Early in the 2008 presidential election cycle, Hillary Clinton seemed like the favorite to win the Democratic nomination. But the war in Iraq, which she had supported in 2003, was spiraling out of control. Hundreds of U.S. soldiers were dying every year, as were thousands of Iraqis. The Congressional Budget Office estimated that the war would cost $2.4 trillion. Many Americans, especially Democrats, were experiencing a mix of anger, regret and frustration. Most believed the war was a mistake and wanted a timetable to get out of it.

That hunger for moral clarity provided then-Sen. Barack Obama (D-Ill.), who had opposed the war from the start, with the opening he needed to capture the nomination, and then the presidency. It’s no wonder that Democrats crave something similar today: an issue that would help sort out an unwieldy primary field and reunify the country in their party’s favor. But though Democrats are clear that defeating President Trump is an urgent priority, none of them has a monopoly on that issue. And even if they did, that’s a message of division, not of reconciliation.

The United States is in better shape economically and abroad than it was in 2007, but many on the left might still want an Obama-like figure. Trump’s immigration restrictionism, traditionally Republican economic policies, withdrawal from international climate agreements and racial antagonism feel like a crisis to many progressives, and former vice president Joe Biden — the supposedly electable establishment poll leader — is far from their first choice. They want someone to run unapologetically from the left, beat Trump and Biden using moral arguments, and usher in (or at least try for) a new era of progressive policy.

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It’s hard to overstate how much the Iraq War helped Obama upset Clinton in 2008. After George W. Bush won a second term in 2004, Americans started to steadily sour on the war and, as University of California at San Diego political scientist Gary Jacobson documented, an increasing number of Democrats believed both that the war was going poorly and that it had been a mistake from the start. Obama stepped into that primary as the only viable, mainstream candidate (sorry, Dennis Kucinich) who had opposed the invasion from the beginning. That helped him build support with activists and the growing antiwar left and defend his brand. When other candidates attacked the “Hope and Change” candidate for having too little experience, he could parry by calling their foreign policy judgment into question.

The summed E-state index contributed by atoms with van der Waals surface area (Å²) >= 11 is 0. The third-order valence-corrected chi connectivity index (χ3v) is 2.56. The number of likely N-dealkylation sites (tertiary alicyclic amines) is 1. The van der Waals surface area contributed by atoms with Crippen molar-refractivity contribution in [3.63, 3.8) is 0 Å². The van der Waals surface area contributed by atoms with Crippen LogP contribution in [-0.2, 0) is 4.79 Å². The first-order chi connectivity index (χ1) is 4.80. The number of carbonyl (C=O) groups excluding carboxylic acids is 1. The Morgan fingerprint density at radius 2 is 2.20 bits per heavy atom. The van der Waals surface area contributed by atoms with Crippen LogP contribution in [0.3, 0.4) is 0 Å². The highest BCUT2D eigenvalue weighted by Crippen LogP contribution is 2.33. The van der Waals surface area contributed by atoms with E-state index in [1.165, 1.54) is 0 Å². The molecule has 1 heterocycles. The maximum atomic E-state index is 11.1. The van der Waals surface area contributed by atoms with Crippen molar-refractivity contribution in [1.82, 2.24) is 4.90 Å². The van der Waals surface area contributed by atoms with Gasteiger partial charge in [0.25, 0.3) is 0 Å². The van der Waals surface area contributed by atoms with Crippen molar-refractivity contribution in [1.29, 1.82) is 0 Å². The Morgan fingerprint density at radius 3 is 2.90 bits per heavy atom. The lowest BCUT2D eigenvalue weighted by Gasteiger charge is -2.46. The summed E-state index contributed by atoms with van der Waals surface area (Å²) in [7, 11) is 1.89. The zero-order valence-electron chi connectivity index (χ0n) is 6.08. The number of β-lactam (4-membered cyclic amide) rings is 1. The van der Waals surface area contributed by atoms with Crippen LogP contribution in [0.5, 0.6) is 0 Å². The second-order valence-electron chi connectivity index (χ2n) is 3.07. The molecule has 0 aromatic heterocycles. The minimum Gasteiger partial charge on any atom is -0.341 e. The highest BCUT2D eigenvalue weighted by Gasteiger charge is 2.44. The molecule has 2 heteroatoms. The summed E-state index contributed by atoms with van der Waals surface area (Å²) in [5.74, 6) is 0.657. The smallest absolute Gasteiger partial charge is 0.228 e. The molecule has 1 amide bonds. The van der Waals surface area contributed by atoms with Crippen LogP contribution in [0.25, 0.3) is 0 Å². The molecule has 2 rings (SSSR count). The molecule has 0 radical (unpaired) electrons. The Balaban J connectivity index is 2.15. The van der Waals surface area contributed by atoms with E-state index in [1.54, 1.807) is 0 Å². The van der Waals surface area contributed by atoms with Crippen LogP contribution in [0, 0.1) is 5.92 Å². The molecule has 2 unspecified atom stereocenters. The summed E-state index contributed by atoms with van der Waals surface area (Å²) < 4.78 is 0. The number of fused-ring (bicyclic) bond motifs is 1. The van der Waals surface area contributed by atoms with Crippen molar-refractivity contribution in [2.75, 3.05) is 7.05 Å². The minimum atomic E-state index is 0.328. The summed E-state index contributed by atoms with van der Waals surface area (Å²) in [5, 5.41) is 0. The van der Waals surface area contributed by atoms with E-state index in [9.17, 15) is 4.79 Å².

Obama’s timing was perfect. Former Vermont governor Howard Dean, the antiwar candidate of 2004, ran before the war lost broad public support. In 2016, by contrast, it was the Republican contest that was clarified by a single issue, though not a morally uplifting one. Donald Trump emerged from a crowded field by channeling resentment for immigrants in terms and in a tone that distinguished him from his competitors.

Ahead of 2020, Democrats are highly mobilized around a range of issues. Polling shows that they’re most interested in health care, the environment, Social Security, gun control, the economy and, of course, beating Trump. But no candidate has a unique, Obama-like claim to legitimacy or moral clarity on any of these concerns. When Sen. Elizabeth Warren (D-Mass.) says she’s “with Bernie” Sanders on health care, nobody blinks. Former Texas congressman Beto O’Rourke might resemble Obama rhetorically, but, as analysts such as Harry Enten have pointed out, he doesn’t have a record or position that distinguishes him from his competitors. Sen. Kamala D. Harris (D-Calif.) could copy his promise to take away AR-15s tomorrow without any perception that she was late to the issue of gun control.

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Every progressive has credibility on every issue, so nobody stands out. As Dean pointed out to me, “This year, the interesting thing is that the radical issue is one that they all share. Which is that Trump is incompetent and ought not to be serving. And that’s something they all agree on.”

And if there is a candidate with a unique edge on that issue, the polls suggest that it’s Biden, not because of any galvanizing moral clarity, but on more prosaic grounds. Almost half of Democrats and Democratic-leaning registered voters believe that Biden has the best chance of beating Trump, according to the latest Washington Post-ABC News poll. Most Democrats say they’re prioritizing electability over policy purity in this primary, and that’s helping Biden. They see Trump as a disaster that must be stopped and think Biden is their best bet to stop him.

That perception might not last. Biden might accidentally remind voters of his advanced age, and a loss in Iowa or New Hampshire could convince Democrats that he’s not as “electable” as he seems. But if Biden does lose — and there’s a very solid chance of that happening — it likely won’t look like or feel like Clinton’s 2008 loss to Obama. Instead of feeling a moral urgency about ending the Iraq War and the recession, liberals will feel a deep, constant fear that their nominee will blow this election and subject them to four more years of Trump.

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